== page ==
The weather here has been very cold and very rainy and very gray and very dim this past week. Every night I've been piling several quilts on top of me and my sofa-seat and knitting, knitting, knitting, or taking warm baths by candlelight in the afternoon with my girl, who lounges in my lap and lets me pour warm water over her for an hour; we turn the hot tap a few times because we sit for so long it gets too cold. The swimming pool is supposed to open next week and I simply can't imagine this. A lonely, empty pool, and us Portlanders at home in the steamy bathtub.
So the midsummer festival felt more like late spring, with daisies and dancing girls and our college friends (and how lucky we are to have them here, thousands of miles away from where we all went to college!). Last year I made Amelia a baby bunad (a traditional Norwegian folk dress; hers was inspired by the beautiful dresses of the Dovre region of Norway, where her birthfather's family is from). This year I just happened to find this little red calico dress at the resale shop and it fit her perfectly. It is a handmade dress, too, so I couldn't resist. I planned to make her a new Norwegian dress every year so I'll just have to start planning for Christmas because I think little red will be too small by then. Super cute princess-seamed pattern, though. I love princess-seamed dresses. You don't see them too much lately (early '80s — I'm just sayin'!).
We had such a nice Father's Day, home all day alone together, cooking and playing. It was just a perfect day with my loves. I made a Dutch baby pancake and scrambled eggs with onions and mushrooms for Andy for breakfast. He made an awesome — possibly his best one ever — stuffed pizza last night. His recipe is the Edwardo's Famous Stuffed Spinach Pizza from the book Pizza: More than 60 Recipes for Delicious Homemade Pizza. If you aren't sure what Chicago stuffed pizza is, I will tell you: Think of an actual double-crust pie. There's a crust on the bottom, and then inside is all of the mozzarella cheese and a ton of fresh spinach. You pack it in. Then there's another crust on the top, and you crimp up the edges, just like with a pie. And on top of this top crust you add a light layer of a lovely, chunky, light tomato-and-garlic sauce, and then just a bit of sprinkled parmesan cheese. The whole thing is a massive concoction. You bake it in a cheesecake pan (I waitressed at Geppetto's in Oak Park after college, and we had special springform pans for our pizzas there, larger and shallower than a typical cheesecake pan; I need to look for one because I think it would help our crust thin out a bit). It weighs — actually, I have no idea how much it weighs, but a lot! The recipe in this book really does taste so much like Edwardo's pizza (which I liked better than Geppetto's, or even Gino's [Chicagoans, you know all these, right?]). Andy makes this about once a year and it is one of my favorite things. I love it, and it tastes like home.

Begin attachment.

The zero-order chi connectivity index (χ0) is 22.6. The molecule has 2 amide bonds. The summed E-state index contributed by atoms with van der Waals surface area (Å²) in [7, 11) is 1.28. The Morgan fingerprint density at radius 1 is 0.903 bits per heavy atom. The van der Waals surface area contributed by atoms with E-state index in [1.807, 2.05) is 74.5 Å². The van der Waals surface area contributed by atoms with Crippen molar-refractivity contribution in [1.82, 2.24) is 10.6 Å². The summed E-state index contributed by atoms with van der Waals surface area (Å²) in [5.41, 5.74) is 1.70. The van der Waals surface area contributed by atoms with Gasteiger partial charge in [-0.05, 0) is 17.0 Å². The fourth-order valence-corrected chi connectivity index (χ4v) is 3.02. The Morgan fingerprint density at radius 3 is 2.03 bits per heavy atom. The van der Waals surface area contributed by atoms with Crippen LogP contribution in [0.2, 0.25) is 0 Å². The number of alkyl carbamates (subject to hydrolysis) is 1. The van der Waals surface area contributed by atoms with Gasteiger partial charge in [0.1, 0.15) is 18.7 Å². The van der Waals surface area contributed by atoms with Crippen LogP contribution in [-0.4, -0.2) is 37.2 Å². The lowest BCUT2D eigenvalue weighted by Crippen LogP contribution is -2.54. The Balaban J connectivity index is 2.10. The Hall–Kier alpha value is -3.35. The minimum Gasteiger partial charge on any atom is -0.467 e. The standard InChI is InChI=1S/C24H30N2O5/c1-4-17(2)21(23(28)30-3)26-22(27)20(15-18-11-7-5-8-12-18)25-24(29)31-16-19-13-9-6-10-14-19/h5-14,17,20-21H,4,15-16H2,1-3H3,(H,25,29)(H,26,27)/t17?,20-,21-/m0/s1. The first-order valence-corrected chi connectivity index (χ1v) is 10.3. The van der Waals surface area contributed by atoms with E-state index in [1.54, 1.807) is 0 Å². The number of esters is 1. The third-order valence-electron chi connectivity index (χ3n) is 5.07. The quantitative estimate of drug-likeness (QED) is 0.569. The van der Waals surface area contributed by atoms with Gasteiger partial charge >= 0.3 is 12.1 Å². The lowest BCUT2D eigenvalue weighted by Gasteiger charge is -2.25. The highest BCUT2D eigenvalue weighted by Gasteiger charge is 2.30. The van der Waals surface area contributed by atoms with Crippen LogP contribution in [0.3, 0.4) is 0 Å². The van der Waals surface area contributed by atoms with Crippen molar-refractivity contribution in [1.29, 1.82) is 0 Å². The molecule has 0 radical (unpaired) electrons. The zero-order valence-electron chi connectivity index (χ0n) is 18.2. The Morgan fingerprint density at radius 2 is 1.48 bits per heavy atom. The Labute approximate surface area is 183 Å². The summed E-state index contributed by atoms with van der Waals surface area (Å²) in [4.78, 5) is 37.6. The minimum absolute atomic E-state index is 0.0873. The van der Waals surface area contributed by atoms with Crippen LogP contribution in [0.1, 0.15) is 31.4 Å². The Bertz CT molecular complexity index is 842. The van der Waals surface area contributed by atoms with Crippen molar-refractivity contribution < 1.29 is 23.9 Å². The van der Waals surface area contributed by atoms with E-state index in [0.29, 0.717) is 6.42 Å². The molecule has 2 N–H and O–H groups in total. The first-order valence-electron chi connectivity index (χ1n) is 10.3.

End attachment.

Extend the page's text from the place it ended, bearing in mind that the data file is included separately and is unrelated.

I also made the Bangkok peanut ice cream from my sister's recipe and that was very delicious. Someone asked if this was a Jeni's recipe and I didn't know what that meant, so I looked it up and discovered that yes, it is! (And I am so getting her book.) I found a recipe online for the Bangkok peanut here. I thought it was really lovely — very subtle but with some texture and a bit of a kick from the cayenne pepper. Making ice cream has given me a whole new appreciation for buying ice cream. I have no idea where this ice cream thing I'm going through came from, really. I have really been enjoying it — and by the time it's time to eat it, you really only need to have the smallest of scoops to be happy. I have a lot of ice cream in my freezer. Which makes one feels rather secure. So that's nice.
Today Amelia and I are going to go to the fabric store. I need some skirts. I have a lot of fabric in my stash but it's all small amounts. I think we'll go to Knittin' Kitten tomorrow and look for '80s calicoes, too.
***My Ravelry page for the Fimma sweater is here :)